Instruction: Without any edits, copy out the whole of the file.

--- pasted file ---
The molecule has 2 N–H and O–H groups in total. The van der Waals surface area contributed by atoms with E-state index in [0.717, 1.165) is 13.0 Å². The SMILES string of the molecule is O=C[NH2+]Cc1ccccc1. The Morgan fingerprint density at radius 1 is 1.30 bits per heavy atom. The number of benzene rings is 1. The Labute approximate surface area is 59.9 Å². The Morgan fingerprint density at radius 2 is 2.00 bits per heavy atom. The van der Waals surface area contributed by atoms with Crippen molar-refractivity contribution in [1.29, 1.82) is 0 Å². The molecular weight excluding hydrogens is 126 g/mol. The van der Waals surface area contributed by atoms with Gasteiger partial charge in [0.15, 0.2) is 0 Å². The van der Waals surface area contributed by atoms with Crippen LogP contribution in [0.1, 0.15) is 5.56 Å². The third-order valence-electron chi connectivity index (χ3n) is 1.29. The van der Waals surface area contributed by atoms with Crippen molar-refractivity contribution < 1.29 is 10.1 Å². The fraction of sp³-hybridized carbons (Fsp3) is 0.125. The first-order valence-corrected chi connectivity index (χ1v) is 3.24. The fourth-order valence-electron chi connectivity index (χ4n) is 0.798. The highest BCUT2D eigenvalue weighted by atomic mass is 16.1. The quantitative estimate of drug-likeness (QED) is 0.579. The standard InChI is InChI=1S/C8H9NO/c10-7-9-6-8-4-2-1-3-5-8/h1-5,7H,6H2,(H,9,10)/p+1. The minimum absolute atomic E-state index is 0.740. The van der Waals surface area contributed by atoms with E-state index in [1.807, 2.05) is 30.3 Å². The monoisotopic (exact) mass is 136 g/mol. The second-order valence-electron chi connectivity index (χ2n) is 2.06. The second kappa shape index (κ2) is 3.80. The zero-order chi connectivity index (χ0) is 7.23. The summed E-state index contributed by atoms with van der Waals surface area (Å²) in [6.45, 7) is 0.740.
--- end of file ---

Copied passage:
The molecule has 2 N–H and O–H groups in total. The van der Waals surface area contributed by atoms with E-state index in [0.717, 1.165) is 13.0 Å². The SMILES string of the molecule is O=C[NH2+]Cc1ccccc1. The Morgan fingerprint density at radius 1 is 1.30 bits per heavy atom. The number of benzene rings is 1. The Labute approximate surface area is 59.9 Å². The Morgan fingerprint density at radius 2 is 2.00 bits per heavy atom. The van der Waals surface area contributed by atoms with Crippen molar-refractivity contribution in [1.29, 1.82) is 0 Å². The molecular weight excluding hydrogens is 126 g/mol. The van der Waals surface area contributed by atoms with Gasteiger partial charge in [0.15, 0.2) is 0 Å². The van der Waals surface area contributed by atoms with Crippen LogP contribution in [0.1, 0.15) is 5.56 Å². The third-order valence-electron chi connectivity index (χ3n) is 1.29. The van der Waals surface area contributed by atoms with Crippen molar-refractivity contribution < 1.29 is 10.1 Å². The fraction of sp³-hybridized carbons (Fsp3) is 0.125. The first-order valence-corrected chi connectivity index (χ1v) is 3.24. The fourth-order valence-electron chi connectivity index (χ4n) is 0.798. The highest BCUT2D eigenvalue weighted by atomic mass is 16.1. The quantitative estimate of drug-likeness (QED) is 0.579. The standard InChI is InChI=1S/C8H9NO/c10-7-9-6-8-4-2-1-3-5-8/h1-5,7H,6H2,(H,9,10)/p+1. The minimum absolute atomic E-state index is 0.740. The van der Waals surface area contributed by atoms with E-state index in [1.807, 2.05) is 30.3 Å². The monoisotopic (exact) mass is 136 g/mol. The second-order valence-electron chi connectivity index (χ2n) is 2.06. The second kappa shape index (κ2) is 3.80. The zero-order chi connectivity index (χ0) is 7.23. The summed E-state index contributed by atoms with van der Waals surface area (Å²) in [6.45, 7) is 0.740.